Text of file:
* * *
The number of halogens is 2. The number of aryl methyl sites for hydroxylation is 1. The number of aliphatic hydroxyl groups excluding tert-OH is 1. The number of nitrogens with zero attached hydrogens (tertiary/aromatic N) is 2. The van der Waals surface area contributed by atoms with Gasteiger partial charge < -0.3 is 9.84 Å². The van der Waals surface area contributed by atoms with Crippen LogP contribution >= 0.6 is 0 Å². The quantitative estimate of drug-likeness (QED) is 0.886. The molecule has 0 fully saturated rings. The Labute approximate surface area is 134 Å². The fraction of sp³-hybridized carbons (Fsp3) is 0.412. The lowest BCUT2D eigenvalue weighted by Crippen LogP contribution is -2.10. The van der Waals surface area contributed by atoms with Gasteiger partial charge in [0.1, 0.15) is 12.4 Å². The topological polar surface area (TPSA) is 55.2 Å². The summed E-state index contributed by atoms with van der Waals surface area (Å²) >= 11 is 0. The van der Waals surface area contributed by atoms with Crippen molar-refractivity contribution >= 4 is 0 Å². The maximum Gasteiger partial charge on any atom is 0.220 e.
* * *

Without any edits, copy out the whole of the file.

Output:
The number of halogens is 2. The number of aryl methyl sites for hydroxylation is 1. The number of aliphatic hydroxyl groups excluding tert-OH is 1. The number of nitrogens with zero attached hydrogens (tertiary/aromatic N) is 2. The van der Waals surface area contributed by atoms with Gasteiger partial charge < -0.3 is 9.84 Å². The van der Waals surface area contributed by atoms with Crippen LogP contribution >= 0.6 is 0 Å². The quantitative estimate of drug-likeness (QED) is 0.886. The molecule has 0 fully saturated rings. The Labute approximate surface area is 134 Å². The fraction of sp³-hybridized carbons (Fsp3) is 0.412. The lowest BCUT2D eigenvalue weighted by Crippen LogP contribution is -2.10. The van der Waals surface area contributed by atoms with Gasteiger partial charge in [0.1, 0.15) is 12.4 Å². The topological polar surface area (TPSA) is 55.2 Å². The summed E-state index contributed by atoms with van der Waals surface area (Å²) >= 11 is 0. The van der Waals surface area contributed by atoms with Crippen molar-refractivity contribution >= 4 is 0 Å². The maximum Gasteiger partial charge on any atom is 0.220 e.